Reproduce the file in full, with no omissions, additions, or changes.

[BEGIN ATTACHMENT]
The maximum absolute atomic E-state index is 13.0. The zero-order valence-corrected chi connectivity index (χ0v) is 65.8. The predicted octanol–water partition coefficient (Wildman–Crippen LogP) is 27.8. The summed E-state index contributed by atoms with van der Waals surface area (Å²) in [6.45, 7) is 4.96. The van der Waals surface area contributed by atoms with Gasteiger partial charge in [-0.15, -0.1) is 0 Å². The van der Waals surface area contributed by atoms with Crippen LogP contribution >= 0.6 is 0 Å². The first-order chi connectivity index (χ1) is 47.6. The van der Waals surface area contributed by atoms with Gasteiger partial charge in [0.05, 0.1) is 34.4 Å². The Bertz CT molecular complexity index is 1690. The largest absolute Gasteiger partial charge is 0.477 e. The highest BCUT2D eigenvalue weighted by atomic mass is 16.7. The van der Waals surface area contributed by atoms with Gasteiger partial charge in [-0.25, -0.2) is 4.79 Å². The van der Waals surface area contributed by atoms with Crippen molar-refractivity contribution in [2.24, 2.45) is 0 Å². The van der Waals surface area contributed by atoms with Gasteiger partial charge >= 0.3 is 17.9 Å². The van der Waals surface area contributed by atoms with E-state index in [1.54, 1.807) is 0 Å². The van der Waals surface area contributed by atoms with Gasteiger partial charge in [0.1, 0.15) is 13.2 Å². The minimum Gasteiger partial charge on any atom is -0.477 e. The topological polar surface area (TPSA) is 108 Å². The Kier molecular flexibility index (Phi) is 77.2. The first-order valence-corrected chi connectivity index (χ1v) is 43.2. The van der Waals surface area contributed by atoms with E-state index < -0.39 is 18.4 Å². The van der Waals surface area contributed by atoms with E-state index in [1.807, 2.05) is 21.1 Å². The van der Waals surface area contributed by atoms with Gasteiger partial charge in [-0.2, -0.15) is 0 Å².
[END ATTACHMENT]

The maximum absolute atomic E-state index is 13.0. The zero-order valence-corrected chi connectivity index (χ0v) is 65.8. The predicted octanol–water partition coefficient (Wildman–Crippen LogP) is 27.8. The summed E-state index contributed by atoms with van der Waals surface area (Å²) in [6.45, 7) is 4.96. The van der Waals surface area contributed by atoms with Gasteiger partial charge in [-0.15, -0.1) is 0 Å². The van der Waals surface area contributed by atoms with Crippen LogP contribution >= 0.6 is 0 Å². The first-order chi connectivity index (χ1) is 47.6. The van der Waals surface area contributed by atoms with Gasteiger partial charge in [0.05, 0.1) is 34.4 Å². The Bertz CT molecular complexity index is 1690. The largest absolute Gasteiger partial charge is 0.477 e. The highest BCUT2D eigenvalue weighted by atomic mass is 16.7. The van der Waals surface area contributed by atoms with Gasteiger partial charge in [-0.25, -0.2) is 4.79 Å². The van der Waals surface area contributed by atoms with Crippen molar-refractivity contribution in [2.24, 2.45) is 0 Å². The van der Waals surface area contributed by atoms with Gasteiger partial charge >= 0.3 is 17.9 Å². The van der Waals surface area contributed by atoms with E-state index in [1.54, 1.807) is 0 Å². The van der Waals surface area contributed by atoms with Gasteiger partial charge in [0.1, 0.15) is 13.2 Å². The minimum Gasteiger partial charge on any atom is -0.477 e. The topological polar surface area (TPSA) is 108 Å². The Kier molecular flexibility index (Phi) is 77.2. The first-order valence-corrected chi connectivity index (χ1v) is 43.2. The van der Waals surface area contributed by atoms with E-state index < -0.39 is 18.4 Å². The van der Waals surface area contributed by atoms with E-state index in [1.807, 2.05) is 21.1 Å². The van der Waals surface area contributed by atoms with Gasteiger partial charge in [-0.2, -0.15) is 0 Å².